Hundreds of senior scientists from across Australia and the world, along with four leading scientific societies, have united to express alarm at Australia’s increasing rate of destruction of native vegetation.
Earlier this month, over 500 scientists met in Brisbane for the Society for Conservation Biology Oceania Section meeting. Unsurprisingly, one of the hottest topics was habitat destruction.
Declaration Against Habitat Destruction
The delegates of the conference voted to support a scientists’ declaration on land clearing in Australia. Additional signatories included internationally renowned scientists, including several ALERT members, and ecologists and environmental scientists from across Australia.
“Our native vegetation is crucial to our wildlife, our climate, and the Great Barrier Reef,” said President of the Oceania Section of the Society for Conservation Biology, Professor Richard Kingsford.
“If we continue down this path, the cost to society and the economy will be enormous — and largely irreversible. We will face higher temperatures, more severe droughts, and see iconic species pushed to extinction”.
Habitat loss threatens most of Australia’s over 1,700 threatened species and ecological communities.
In Queensland, deforestation is returning to globally-significant levels. The scale of the problem has tripled in just three years, with woodland and forest loss at nearly 300,000 hectares per year, according to the government’s latest figures.
Global Deforestation Hotspot
These figures place Australia among the world’s worst deforestation hotspots. Although the current minority Queensland government has introduced legislation to try to restore protections for native vegetation, there is no guarantee that it will pass.
Much of that is habitat for threatened species such as Koalas, Red Goshawks, and Glossy Black-Cockatoos.
The scientists’ statement highlighted the impacts of deforestation on climate. In addition to the carbon emissions from tree clearing, research has shown that loss of bushland from eastern Australia hasincreased temperatures and reduced rainfall. This makes droughts worse and reduces the ability of species to adapt to climate change.
The scientific community’s statement also reflected widespread concern over proposed changes to biodiversity laws in New South Wales. The proposed laws will increase the opportunity to clear habitat— and risks following a trajectory similar to Queensland, where rates of habitat loss spiked under a previous conservative state government.
Research presented at last week’s conference revealed widespread impacts from accelerating habitat loss on Australia’s wildlife, climate, and the Great Barrier Reef.
Associate Professor Brendan Wintle of the University of Melbourne presented research showing that species such as the Squirrel Glider relied on the few remaining small patches of habitat in landscape such as New South Wales’ Hunter Valley.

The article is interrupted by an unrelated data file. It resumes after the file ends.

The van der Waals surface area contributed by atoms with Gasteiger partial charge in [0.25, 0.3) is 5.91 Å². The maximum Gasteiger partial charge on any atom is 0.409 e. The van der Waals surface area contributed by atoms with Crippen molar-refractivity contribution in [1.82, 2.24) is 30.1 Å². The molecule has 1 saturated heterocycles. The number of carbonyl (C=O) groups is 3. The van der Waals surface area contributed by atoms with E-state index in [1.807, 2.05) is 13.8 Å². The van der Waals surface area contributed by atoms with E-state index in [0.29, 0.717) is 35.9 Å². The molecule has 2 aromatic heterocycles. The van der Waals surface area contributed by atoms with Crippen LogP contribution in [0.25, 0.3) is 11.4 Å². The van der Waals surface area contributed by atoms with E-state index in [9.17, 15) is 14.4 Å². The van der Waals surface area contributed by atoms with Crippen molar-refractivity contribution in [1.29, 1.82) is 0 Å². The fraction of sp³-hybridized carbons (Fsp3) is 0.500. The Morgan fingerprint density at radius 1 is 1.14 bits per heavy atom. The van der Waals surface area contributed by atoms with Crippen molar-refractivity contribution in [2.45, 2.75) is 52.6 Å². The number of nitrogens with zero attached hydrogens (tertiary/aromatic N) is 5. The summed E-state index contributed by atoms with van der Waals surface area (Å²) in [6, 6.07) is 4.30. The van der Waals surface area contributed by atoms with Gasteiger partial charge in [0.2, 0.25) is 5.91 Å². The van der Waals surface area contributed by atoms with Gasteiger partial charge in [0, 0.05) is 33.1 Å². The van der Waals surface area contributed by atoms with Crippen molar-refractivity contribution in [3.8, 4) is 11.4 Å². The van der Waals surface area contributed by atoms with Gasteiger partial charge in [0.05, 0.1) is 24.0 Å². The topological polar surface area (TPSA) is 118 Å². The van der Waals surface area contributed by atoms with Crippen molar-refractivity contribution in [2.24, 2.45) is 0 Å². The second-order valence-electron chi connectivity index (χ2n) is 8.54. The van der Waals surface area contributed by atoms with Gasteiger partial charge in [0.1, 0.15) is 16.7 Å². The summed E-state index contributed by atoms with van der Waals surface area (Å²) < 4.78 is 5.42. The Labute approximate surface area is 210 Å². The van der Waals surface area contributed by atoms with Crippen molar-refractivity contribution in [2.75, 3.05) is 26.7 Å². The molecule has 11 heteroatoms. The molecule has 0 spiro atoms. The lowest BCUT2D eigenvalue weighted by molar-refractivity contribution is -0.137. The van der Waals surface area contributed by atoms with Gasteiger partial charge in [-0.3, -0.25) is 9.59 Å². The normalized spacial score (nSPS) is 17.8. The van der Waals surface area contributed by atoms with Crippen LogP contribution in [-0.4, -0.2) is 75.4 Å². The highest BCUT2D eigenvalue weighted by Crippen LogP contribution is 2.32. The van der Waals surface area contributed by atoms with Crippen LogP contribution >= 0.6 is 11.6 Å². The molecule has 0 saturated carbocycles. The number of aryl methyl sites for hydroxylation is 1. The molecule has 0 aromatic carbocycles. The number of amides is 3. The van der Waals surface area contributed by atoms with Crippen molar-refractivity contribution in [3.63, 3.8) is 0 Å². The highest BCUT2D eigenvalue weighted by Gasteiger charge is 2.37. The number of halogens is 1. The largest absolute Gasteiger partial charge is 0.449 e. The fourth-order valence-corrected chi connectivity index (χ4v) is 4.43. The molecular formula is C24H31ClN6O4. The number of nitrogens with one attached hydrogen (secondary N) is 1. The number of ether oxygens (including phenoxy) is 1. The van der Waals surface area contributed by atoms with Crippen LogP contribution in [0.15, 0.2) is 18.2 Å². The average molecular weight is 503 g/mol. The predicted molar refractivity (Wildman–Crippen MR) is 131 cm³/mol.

“Important Squirrel Glider habitat in the Hunter Valley is at risk of being destroyed because so much of the habitat it needs has been lost. The Squirrel Glider is one of many unique threatened species that rely on these rarer habitats to exist,” said Wintle.
Other iconic species continue to decline as their habitat is removed and degraded.
“Koalas in Queensland and New South Wales have declined precipitously,” said Adjunct Professor Daniel Lunney of the University of Sydney. “Their populations have halved in Queensland over the past 20 years, and loss of habitat is a key driver. Replacing that habitat is enormously expensive. The most cost-effective option is to leave it in place.”
In the statement, the scientists expressed dismay that Australia had become one of the world’s worst deforestation fronts.
“Things are getting worse, not better — ever more species are being added to threatened species lists, and more native habitat is being removed every year,” said Richard Kingsford. “The restoration work done by dedicated people across the country is dwarfed by these losses. The battle is being lost”.
The statement called for Australian parliaments and governments, especially those of Queensland and New South Wales, to take action to stop habitat loss and restore fragile landscapes.
“We call for the prevention of a return to the damaging past of high rates of woodland and forest destruction, in order to protect the unique biodiversity and marine environments of which Australia is sole custodian,” the statement said.
The statement is supported by four of Australia’s Scientific Societies involved in biodiversity conservation and management, including theSociety for Conservation Biology, the Ecological Society of Australia, the Royal Zoological Society of NSW, and the Australasian Wildlife Management Society.